Then we need to install all the dependencies. However, since we are already in the folder, we can skip the “cd ethereum-react-native-boilerplate” command and move on to the next command. So, type or paste “yarn install” in the terminal:
All that is left to do now is to run your dApp. The command you need to use for this depends on the operating system you are working with:
- Web: yarn web
- iOS: yarn ios
- Android: yarn android
Since we are using iOS, we go with the “yarn ios” command, which will also automatically initiate the mobile app simulator:
Moralis Server Setup
In order to make use of the Ethereum mobile boilerplate, complete the following steps:
- Log In to Your Moralis Account – At this point, you probably already have your Moralis account ready. So, just log in to access your admin area. However, if you haven’t created your free Moralis account yet, make sure to do so now by registering for free.
Create a New Server – Once you’re inside your Moralis admin area (as shown in the image below), click the “+ Create a new Server” button in the top-right corner. This will cause a drop-down menu to appear. Then select the network type that best suits your needs. For example projects, you can go with the “Testnet Server” option (check out our Ethereum testnet guide); however, once you’ll want to get your dApps live, you’ll want to select the “Mainnet Server” option.
Next, you’ll see a pop-up window asking for the server name (this can be anything you want), region, network, and chain(s). Enter this information and click “Add Instance”. It may take some time for the server to spin up, so please be patient.
- Access Server Details – As soon as your server is ready, you get to access its details by clicking the “View Details” button next to your server name.
After clicking the “View Details” button, another pop-up window will display. There you’ll find your server URL and application ID:
- Initialize Moralis – Now, you need to populate your “.env” file with the Moralis server details (application ID and server URL) to obtain the required backend functionality covered by Moralis. Simply copy and paste each of the above two details:
Note: Do NOT use the details from the image above. Instead, you need to make sure to use the details of your particular server.
Make Your Unique Tweaks
By completing the steps from the previous section, you already have a fully functional dApp on your hands (as presented in the “Ethereum Mobile Boilerplate in Action – Mobile dApp Demo” section above). Now it is up to you to make the necessary tweaks to make your mobile dApp unique. Remember, aside from using the components, you may step things up by using the hooks of the Ethereum mobile boilerplate.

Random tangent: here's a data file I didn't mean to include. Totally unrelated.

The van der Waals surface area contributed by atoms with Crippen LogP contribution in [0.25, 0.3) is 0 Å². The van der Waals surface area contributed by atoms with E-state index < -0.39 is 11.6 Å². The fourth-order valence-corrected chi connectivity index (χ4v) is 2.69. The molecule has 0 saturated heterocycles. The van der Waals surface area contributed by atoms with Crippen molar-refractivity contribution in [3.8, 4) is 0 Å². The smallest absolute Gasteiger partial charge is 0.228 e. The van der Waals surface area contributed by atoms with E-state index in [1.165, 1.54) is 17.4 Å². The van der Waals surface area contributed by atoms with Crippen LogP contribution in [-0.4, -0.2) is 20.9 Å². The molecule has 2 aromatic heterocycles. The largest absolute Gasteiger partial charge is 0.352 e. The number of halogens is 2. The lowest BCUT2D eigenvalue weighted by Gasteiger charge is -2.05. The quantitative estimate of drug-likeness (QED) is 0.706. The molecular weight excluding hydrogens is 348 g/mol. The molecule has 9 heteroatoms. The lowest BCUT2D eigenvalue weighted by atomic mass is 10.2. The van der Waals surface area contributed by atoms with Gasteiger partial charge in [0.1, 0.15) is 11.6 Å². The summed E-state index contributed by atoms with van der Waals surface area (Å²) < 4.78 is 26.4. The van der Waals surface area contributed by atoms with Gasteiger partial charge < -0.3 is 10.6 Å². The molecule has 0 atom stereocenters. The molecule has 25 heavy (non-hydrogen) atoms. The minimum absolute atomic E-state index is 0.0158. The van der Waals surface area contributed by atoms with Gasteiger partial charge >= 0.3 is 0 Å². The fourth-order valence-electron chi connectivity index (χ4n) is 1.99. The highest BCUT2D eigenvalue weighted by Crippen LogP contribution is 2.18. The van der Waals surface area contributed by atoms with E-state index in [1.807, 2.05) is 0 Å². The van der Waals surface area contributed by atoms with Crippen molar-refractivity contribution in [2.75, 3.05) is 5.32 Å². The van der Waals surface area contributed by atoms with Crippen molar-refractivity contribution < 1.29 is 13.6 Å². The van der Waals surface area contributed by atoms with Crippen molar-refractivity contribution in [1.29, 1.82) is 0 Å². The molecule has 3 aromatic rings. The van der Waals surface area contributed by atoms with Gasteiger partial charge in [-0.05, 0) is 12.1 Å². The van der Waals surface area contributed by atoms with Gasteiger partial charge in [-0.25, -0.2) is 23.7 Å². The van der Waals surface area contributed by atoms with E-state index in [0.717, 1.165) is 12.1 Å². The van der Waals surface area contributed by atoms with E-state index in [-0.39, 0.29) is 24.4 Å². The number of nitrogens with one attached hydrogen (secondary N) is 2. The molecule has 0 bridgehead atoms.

The code for your decentralized application is in the “App.jsx” file. Looking at the image above, you can see that the code ensures that we have proper navigation and all of the images as the “Ethereum Mobile Boilerplate in Action – Mobile dApp Demo” section shows. Also, remember to use additional options that Moralis has to offer. The latter include smart contract events, address casing, creating live queries, various triggers, and much more.
Furthermore, in case you are more of a video person and would prefer to learn about the Ethereum mobile boilerplate by watching a Moralis expert cover the details, make sure to check out this video:
Ethereum Mobile Boilerplate – Full Guide to Ethereum for Mobile – Summary
If you are serious about blockchain development, then you’ll take the knowledge obtained herein and create some phenomenal mobile dApps. Especially since you know that most people spend way more time on mobile phones than they do on their computers. Therefore, creating quality mobile Web3 applications is surely the way to go in order to achieve mainstream adoption of this disruptive technology.
Throughout this article, you’ve learned about the components and hooks that the ultimate Ethereum mobile boilerplate provides you with. Moreover, we’ve shown you how to set things up and get started with mobile dApp development the easy way. Also, if you’ve followed our steps, you’ve created your own mobile dApp containing all of the basic and necessary features.
We hope that the example project has inspired you and that you already have some nice ideas of what to create. As such, you’ll put this Ethereum mobile boilerplate to use and deliver unique mobile dApps in no time. In case you need additional inspiration or guidance, make sure to visit the Moralis YouTube channel and the Moralis blog.